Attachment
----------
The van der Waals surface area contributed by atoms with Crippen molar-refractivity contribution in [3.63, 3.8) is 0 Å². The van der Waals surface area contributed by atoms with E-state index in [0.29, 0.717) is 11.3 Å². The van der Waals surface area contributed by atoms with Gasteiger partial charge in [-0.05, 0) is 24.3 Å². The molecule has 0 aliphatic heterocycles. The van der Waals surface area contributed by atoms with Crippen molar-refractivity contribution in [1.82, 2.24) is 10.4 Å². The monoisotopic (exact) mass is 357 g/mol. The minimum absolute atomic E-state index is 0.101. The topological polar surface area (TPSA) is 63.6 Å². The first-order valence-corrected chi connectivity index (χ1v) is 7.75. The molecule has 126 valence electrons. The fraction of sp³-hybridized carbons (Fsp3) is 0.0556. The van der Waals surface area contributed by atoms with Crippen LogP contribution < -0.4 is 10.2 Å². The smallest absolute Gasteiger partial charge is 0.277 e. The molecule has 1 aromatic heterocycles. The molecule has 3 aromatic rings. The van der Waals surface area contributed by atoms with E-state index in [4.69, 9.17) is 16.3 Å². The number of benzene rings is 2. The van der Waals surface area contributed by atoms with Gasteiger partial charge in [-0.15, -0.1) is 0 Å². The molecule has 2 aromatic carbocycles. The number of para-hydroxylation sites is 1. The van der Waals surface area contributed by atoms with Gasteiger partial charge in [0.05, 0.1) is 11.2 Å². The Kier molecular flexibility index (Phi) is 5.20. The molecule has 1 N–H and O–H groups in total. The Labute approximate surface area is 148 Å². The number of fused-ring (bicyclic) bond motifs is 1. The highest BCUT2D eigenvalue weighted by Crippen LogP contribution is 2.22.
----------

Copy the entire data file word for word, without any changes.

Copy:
The van der Waals surface area contributed by atoms with Crippen molar-refractivity contribution in [3.63, 3.8) is 0 Å². The van der Waals surface area contributed by atoms with E-state index in [0.29, 0.717) is 11.3 Å². The van der Waals surface area contributed by atoms with Gasteiger partial charge in [-0.05, 0) is 24.3 Å². The molecule has 0 aliphatic heterocycles. The van der Waals surface area contributed by atoms with Crippen molar-refractivity contribution in [1.82, 2.24) is 10.4 Å². The monoisotopic (exact) mass is 357 g/mol. The minimum absolute atomic E-state index is 0.101. The topological polar surface area (TPSA) is 63.6 Å². The first-order valence-corrected chi connectivity index (χ1v) is 7.75. The molecule has 126 valence electrons. The fraction of sp³-hybridized carbons (Fsp3) is 0.0556. The van der Waals surface area contributed by atoms with Crippen LogP contribution < -0.4 is 10.2 Å². The smallest absolute Gasteiger partial charge is 0.277 e. The molecule has 1 aromatic heterocycles. The molecule has 3 aromatic rings. The van der Waals surface area contributed by atoms with E-state index in [4.69, 9.17) is 16.3 Å². The number of benzene rings is 2. The van der Waals surface area contributed by atoms with Gasteiger partial charge in [-0.15, -0.1) is 0 Å². The molecule has 2 aromatic carbocycles. The number of para-hydroxylation sites is 1. The van der Waals surface area contributed by atoms with Gasteiger partial charge in [0.05, 0.1) is 11.2 Å². The Kier molecular flexibility index (Phi) is 5.20. The molecule has 1 N–H and O–H groups in total. The Labute approximate surface area is 148 Å². The number of fused-ring (bicyclic) bond motifs is 1. The highest BCUT2D eigenvalue weighted by Crippen LogP contribution is 2.22.